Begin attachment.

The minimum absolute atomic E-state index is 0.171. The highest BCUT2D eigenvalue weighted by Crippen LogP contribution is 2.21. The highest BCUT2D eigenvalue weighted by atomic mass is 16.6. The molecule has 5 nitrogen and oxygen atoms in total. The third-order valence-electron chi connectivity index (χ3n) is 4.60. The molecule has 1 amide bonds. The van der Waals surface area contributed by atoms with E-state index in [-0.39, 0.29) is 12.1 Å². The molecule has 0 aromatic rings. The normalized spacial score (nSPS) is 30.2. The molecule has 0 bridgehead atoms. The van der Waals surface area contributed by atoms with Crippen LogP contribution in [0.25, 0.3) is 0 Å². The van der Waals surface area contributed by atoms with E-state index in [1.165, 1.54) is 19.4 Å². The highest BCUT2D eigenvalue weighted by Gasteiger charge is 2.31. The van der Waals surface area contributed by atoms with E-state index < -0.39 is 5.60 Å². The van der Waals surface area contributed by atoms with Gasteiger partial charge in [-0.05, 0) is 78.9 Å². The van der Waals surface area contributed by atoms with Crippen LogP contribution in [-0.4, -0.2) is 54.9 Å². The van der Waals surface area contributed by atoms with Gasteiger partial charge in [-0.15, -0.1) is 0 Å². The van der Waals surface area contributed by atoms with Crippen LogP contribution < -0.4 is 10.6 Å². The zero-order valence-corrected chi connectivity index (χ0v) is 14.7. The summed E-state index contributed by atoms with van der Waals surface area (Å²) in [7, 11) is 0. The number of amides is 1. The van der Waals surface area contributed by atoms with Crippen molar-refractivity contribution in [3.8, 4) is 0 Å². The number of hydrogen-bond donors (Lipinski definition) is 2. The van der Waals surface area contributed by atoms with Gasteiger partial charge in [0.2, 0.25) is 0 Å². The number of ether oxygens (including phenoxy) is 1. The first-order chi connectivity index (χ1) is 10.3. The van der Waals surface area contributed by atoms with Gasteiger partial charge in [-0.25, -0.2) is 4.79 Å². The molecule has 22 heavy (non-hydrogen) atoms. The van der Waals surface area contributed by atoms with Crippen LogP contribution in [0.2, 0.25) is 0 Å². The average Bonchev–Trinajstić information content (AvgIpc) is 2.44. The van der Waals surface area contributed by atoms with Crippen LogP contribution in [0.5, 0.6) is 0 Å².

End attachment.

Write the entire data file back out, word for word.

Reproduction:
The minimum absolute atomic E-state index is 0.171. The highest BCUT2D eigenvalue weighted by Crippen LogP contribution is 2.21. The highest BCUT2D eigenvalue weighted by atomic mass is 16.6. The molecule has 5 nitrogen and oxygen atoms in total. The third-order valence-electron chi connectivity index (χ3n) is 4.60. The molecule has 1 amide bonds. The van der Waals surface area contributed by atoms with E-state index in [-0.39, 0.29) is 12.1 Å². The molecule has 0 aromatic rings. The normalized spacial score (nSPS) is 30.2. The molecule has 0 bridgehead atoms. The van der Waals surface area contributed by atoms with Crippen LogP contribution in [0.25, 0.3) is 0 Å². The van der Waals surface area contributed by atoms with E-state index in [1.165, 1.54) is 19.4 Å². The highest BCUT2D eigenvalue weighted by Gasteiger charge is 2.31. The van der Waals surface area contributed by atoms with E-state index < -0.39 is 5.60 Å². The van der Waals surface area contributed by atoms with Gasteiger partial charge in [-0.05, 0) is 78.9 Å². The van der Waals surface area contributed by atoms with Crippen LogP contribution in [-0.4, -0.2) is 54.9 Å². The van der Waals surface area contributed by atoms with Gasteiger partial charge in [-0.15, -0.1) is 0 Å². The van der Waals surface area contributed by atoms with Crippen LogP contribution < -0.4 is 10.6 Å². The zero-order valence-corrected chi connectivity index (χ0v) is 14.7. The summed E-state index contributed by atoms with van der Waals surface area (Å²) in [7, 11) is 0. The number of amides is 1. The van der Waals surface area contributed by atoms with Crippen molar-refractivity contribution in [3.8, 4) is 0 Å². The number of hydrogen-bond donors (Lipinski definition) is 2. The van der Waals surface area contributed by atoms with Gasteiger partial charge in [0.2, 0.25) is 0 Å². The number of ether oxygens (including phenoxy) is 1. The first-order chi connectivity index (χ1) is 10.3. The van der Waals surface area contributed by atoms with Gasteiger partial charge in [-0.25, -0.2) is 4.79 Å². The molecule has 22 heavy (non-hydrogen) atoms. The van der Waals surface area contributed by atoms with Crippen LogP contribution in [0.2, 0.25) is 0 Å². The average Bonchev–Trinajstić information content (AvgIpc) is 2.44. The van der Waals surface area contributed by atoms with Crippen LogP contribution in [0.5, 0.6) is 0 Å².